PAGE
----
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Holzheimer RG, Mannick JA, editors. Surgical Treatment: Evidence-Based and Problem-Oriented. Munich: Zuckschwerdt; 2001.

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Surgical Treatment: Evidence-Based and Problem-Oriented.

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Surgery for gastric remnant carcinoma following Billroth II gastrectomy

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A gastric remnant carcinoma is defined as a carcinoma arising in the stomach remnant following previous Billroth II partial gastrectomy for benign disease, most frequently peptic ulcer disease.


The incidence of gastric remnant carcinoma is difficult to assess, since adequate calculations are missing. The risk for developing a gastric remnant carcinoma is two-to-threefold higher than the risk for developing a primary gastric cancer in the normal population. Since peptic ulcer disease is more frequent in males, the incidence of a gastric remnant carcinoma shows a strong male preponderance. The risk for gastric remnant carcinoma is increased 15–20 years after Billroth II partial gastrectomy. The average latency period (i.e. the interval between the Billroth II partial gastrectomy and the diagnosis of the gastric remnant carcinoma) is 30 years (range 5–40 y).


Gastric remnant carcinoma occurs more frequently around the gastroenterostomy than at other areas of the gastric remnant. Therefore, reflux of duodenal contents is considered one of the most important etiologic factors. Both bile acids and pancreatic juice seem to be carcinogenic factors, although some reports are conflicting. Since the bile acid secretion increases with a cholesterolrich diet, increased fat intake promotes the development of gastric remnant carcinoma.

In contrast with primary gastric cancer, Helicobacter pylori does not seem to play an important role in the pathogenesis of gastric remnant carcinoma.


Most of the patients with gastric remnant carcinoma present with either anaemia-related symptoms or vague epigastric complaints. Due to the scarcity of symptoms and due to the lack of intensive screening programs “early” gastric remnant carcinomas are uncommon.


The only way to confirm the presence of a gastric remnant carcinoma is by oesophagogastroscopy with multiple biopsies. X-ray contrast studies are inferior diagnostic tools. Local staging involves gastroscopy and endoscopic ultrasound examination.

Screening for distant metastasis includes beside the clinical examination (Virchow node, palpatio per anum for peritoneal metastasis) a chest X-ray and an abdominal spiral CT-scan.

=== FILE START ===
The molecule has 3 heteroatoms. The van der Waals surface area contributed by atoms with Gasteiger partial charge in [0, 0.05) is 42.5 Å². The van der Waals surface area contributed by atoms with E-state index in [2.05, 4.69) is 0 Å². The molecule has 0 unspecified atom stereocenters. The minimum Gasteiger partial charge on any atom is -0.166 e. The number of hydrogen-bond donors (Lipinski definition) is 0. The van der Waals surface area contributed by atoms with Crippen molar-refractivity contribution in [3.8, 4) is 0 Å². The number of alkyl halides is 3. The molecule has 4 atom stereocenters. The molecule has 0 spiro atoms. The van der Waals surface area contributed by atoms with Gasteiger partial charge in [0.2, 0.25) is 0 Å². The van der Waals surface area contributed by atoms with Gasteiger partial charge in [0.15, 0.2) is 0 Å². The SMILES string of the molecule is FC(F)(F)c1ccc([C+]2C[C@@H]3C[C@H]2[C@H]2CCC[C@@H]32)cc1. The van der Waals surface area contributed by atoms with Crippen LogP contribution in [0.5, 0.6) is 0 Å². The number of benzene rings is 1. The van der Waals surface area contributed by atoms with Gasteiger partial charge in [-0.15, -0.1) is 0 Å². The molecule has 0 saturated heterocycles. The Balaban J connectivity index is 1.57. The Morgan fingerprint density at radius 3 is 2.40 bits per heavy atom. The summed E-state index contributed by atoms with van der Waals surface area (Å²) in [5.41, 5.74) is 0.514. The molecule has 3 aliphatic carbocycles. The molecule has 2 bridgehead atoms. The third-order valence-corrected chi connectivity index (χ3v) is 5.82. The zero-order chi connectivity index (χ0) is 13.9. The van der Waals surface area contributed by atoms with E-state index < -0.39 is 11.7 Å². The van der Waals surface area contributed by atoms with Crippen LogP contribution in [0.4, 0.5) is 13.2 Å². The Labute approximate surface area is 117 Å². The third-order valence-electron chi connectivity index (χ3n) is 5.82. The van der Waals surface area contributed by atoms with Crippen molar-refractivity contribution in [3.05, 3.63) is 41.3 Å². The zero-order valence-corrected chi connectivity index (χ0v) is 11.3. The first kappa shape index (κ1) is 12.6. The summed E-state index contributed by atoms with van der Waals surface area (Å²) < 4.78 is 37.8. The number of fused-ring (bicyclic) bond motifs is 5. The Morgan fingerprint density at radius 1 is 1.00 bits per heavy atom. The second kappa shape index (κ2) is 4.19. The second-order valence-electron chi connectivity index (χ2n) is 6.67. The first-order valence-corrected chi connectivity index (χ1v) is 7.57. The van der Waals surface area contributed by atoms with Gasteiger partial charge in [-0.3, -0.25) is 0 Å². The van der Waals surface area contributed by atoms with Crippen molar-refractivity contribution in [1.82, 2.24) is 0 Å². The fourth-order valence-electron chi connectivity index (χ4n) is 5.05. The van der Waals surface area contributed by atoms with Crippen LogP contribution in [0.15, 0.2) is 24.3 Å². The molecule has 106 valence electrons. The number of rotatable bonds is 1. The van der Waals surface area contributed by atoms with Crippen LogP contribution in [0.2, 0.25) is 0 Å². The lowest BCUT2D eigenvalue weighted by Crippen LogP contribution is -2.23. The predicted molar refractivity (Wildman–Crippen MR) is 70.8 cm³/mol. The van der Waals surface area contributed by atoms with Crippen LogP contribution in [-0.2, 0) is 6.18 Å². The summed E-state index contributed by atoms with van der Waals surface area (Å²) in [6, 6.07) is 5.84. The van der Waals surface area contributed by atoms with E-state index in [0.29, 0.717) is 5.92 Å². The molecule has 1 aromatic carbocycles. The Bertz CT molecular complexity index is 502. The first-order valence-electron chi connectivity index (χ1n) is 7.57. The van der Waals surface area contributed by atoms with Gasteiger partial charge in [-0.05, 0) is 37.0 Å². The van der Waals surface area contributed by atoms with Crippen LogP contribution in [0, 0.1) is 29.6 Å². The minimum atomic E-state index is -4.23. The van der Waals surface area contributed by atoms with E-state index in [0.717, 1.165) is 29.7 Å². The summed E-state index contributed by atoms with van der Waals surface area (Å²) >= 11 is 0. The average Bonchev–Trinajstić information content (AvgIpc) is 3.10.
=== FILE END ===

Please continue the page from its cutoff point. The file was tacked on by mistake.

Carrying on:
In 40–50% of the patients with gastric remnant carcinoma the tumor is found in an advanced stage (stage III or IV).


The staging of gastric remnant carcinoma is the same as for primary gastric cancer.


Provided that screening for distant metastasis is negative, surgery is the only treatment that may cure the patient with a gastric remnant carcinoma.

Total gastrectomy is the treatment of choice. After partial resection of the gastric remnant the risk for local recurrence is unacceptable high, synchronous tumors may be left behind and moreover metachronous tumors may develop in the remnant.

In advanced stages, an extended resection including adjacent organs (spleen, pancreas, colon, liver) is necessary in almost half of the patients.

Extended lymphadenectomy increases the perioperative morbidity and mortality but it does not improve the 5-year survival.

Globally 70–75% of the gastric remnant carcinomas are resectable and 60–70% are resected for cure.

Adjuvant chemotherapy or adjuvant radiation therapy may be considered in the context of on-going clinical trials, but a benefit has not been proven.

In patients with distant metastasis, resection may be the best palliation. Of course, this decision must take into account age, operative risk factors, symptoms (bleeding, obstruction, …) as well as the extent of the distant metastasis. These patients may have benefit (i.e. better quality of life and/or longer survival) of palliative chemotherapy if the pre-treatment Karnowski-index and the potential side-effects are considered.


The morbidity (20–35%) as well as the mortality (10–15%) after surgical treatment are quite high. This is related to the high incidence of surgical risk factors (55%) in this older population and to the necessity of resection of adjacent organs in 50% of the patients.


Due to the late diagnosis, the prognosis remains bad. The global 5-year survival after resection is about 30%. If the pathological examination reveals lymph node metastasis 5-year survival is extremely rare. The disease-free 5-year survival of patients that underwent extended resections for cure reaches 50%. This seems to be equal to, if not better than, that of primary gastric carcinoma.


Intensive endoscopic screening programs with multiple biopsies starting 15 years after Billroth II partial gastrectomy should result in a higher incidence of “early” gastric remnant carcinomas with a better prognosis.

If, nowadays, partial gastrectomy for benign disease is indicated, the surgeon should perform a Roux-en-Y reconstruction, since with this technique the duodenal contents is diverted from the gastric remnant.

Table I. Staging of Gastric remnant carcinoma.

Table I

Staging of Gastric remnant carcinoma.


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Copyright © 2001, W. Zuckschwerdt Verlag GmbH.
Bookshelf ID: NBK6885


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